Things to think about before helping your kids buy a home

(Feedsy Exclusive)

 

House prices have risen hugely in Australia in recent years, especially on the Eastern seaboard. This has led to a lot of parents helping their children to afford their first homes. But this isn’t always as sensible and straightforward as it seems – there are a number of things parents should be thinking about before taking on such a big commitment.


How safe is it to be a guarantor?

Many parents now act as guarantors to enable their children to buy their first properties. This often reduces the cost of the child’s mortgage, as it is secured on their parents’ home as well as their own. This is why it’s a big risk to take. In the event of your child being made redundant or falling ill, they may find themselves unable to keep up with the repayments. The responsibility then falls on the guarantor – in extreme cases, the parents can lose their own home.

Acting as a guarantor on your child’s mortgage can also affect your own ability to borrow. If you need to take out a loan for something else, the additional risk of your child’s property may cause lenders to decide you won’t be able to repay another loan and turn down your application.


Is it a good idea to pay your child’s deposit?

Paying a deposit on your child’s property helps them with the initial outlay and then leaves them with sole responsibility for paying the mortgage. This is often seen as a more responsible option, particularly as it’s all legally documented – you have to sign a statutory declaration stating that your child is not expected to repay you for the cost of the deposit. Banks look upon it as a gift, and it can also be a good way of preparing your child for the financial responsibility of a mortgage, as they are likely to have to keep the money in their bank account for a period of time – usually three to six months, depending on their mortgage lender and policy. This is to demonstrate to the lender that they are capable of being sensible with their money, so they’re likely to be able to pay back a home loan.

However, it’s not without risk. For a start, if your child ends up getting divorced, the money you have invested in them could ultimately go to their ex-spouse. The other main problem is that many parents are over-generous in the properties they pay deposits on. This can cause future financial hardship for their children, who end up living in properties they can’t afford to run.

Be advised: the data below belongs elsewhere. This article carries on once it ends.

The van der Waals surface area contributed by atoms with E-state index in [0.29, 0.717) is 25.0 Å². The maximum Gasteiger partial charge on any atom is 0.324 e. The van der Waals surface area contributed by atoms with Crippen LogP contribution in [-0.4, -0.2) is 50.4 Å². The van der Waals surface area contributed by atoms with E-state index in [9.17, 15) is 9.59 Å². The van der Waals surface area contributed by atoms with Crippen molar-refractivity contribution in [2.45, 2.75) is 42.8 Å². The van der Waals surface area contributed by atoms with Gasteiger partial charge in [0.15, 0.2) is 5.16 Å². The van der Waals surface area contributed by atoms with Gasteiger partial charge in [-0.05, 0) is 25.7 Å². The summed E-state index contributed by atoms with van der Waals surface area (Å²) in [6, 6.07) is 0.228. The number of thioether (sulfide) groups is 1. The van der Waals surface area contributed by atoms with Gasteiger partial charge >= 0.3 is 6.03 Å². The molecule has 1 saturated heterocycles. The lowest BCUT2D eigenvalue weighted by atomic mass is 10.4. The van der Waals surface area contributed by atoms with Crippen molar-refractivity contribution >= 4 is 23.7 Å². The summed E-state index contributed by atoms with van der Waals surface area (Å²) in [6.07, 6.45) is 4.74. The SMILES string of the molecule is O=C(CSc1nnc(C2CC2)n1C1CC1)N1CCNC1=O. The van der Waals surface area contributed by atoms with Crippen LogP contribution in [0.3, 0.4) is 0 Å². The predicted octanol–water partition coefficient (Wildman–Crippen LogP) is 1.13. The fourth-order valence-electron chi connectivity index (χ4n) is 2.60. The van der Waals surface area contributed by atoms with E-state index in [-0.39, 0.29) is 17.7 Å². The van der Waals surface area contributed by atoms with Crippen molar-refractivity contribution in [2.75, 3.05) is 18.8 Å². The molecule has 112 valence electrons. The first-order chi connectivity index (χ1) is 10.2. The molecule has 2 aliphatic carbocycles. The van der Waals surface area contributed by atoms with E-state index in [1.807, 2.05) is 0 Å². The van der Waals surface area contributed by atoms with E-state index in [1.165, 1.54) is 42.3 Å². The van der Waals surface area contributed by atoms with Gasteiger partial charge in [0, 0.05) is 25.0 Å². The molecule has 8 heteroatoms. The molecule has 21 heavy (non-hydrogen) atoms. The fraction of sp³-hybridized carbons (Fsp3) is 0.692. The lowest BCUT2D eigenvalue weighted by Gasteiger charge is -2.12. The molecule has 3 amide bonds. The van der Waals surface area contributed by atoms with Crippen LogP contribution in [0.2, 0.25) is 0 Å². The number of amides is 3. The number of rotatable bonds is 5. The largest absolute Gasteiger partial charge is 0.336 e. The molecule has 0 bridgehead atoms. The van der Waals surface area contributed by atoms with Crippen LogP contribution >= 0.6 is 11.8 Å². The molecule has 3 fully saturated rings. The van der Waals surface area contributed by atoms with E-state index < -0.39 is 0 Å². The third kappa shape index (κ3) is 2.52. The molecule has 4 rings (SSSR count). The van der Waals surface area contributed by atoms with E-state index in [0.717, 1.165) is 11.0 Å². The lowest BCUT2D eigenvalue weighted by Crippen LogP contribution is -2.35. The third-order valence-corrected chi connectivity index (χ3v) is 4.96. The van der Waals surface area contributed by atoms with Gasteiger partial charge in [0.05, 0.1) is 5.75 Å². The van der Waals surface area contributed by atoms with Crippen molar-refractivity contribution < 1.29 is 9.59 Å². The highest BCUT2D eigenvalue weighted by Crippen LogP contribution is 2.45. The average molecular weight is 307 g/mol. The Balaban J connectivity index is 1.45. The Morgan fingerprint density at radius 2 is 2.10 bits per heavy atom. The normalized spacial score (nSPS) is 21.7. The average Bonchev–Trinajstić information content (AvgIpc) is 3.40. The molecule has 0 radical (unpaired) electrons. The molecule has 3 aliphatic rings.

What about going into partnership with your child?

Some parents now choose to buy a property in partnership with their children, but like all partnerships, this can have its own problems. Your child may meet a partner who ends up moving into the property with them, at which point they’re likely to want to make changes and have more financial control over their home.

There’s also the risk of either the parents or child being tempted to draw equity from the property to pay for something they want, which can cause feuds within families and leave everybody’s financial security at risk.


Where’s the money coming from?

If you plan to help your child financially, you have to think carefully about where you’re going to get the money from. A lot of parents now are drawing money from their superannuation accounts to help their children buy property. If you go down this route, you need to take into account the fact that you’re likely to live longer than previous generations, and you may need the extra money to pay for your own care in old age.

Some parents are getting round this by having a “granny flat” arrangement, where they sign their property over to their child in return for the child agreeing to care for their parents when they’re old. However, this can cause problems where there is more than one child in the family – you want to be able to treat all your children equally, but you can only sign the property over to one of them.


Get the right advice

Ultimately, if you do intend to help your adult children get onto the property ladder, the right solution is something for you and your children to work out between you. As with all financial arrangements, it’s highly advisable to seek independent financial advice and make sure everything is documented legally, so there can be no disputes in the future.

It’s also worth remembering that not all support has to be financial – your child can benefit just as much from your help with saving tips and drawing up a financial plan to make sure they stay on top of their home loan repayments. This can also bring you closer to them, as sometimes it’s worth more than money just to know you have someone on your side to help you make those big decisions.

 

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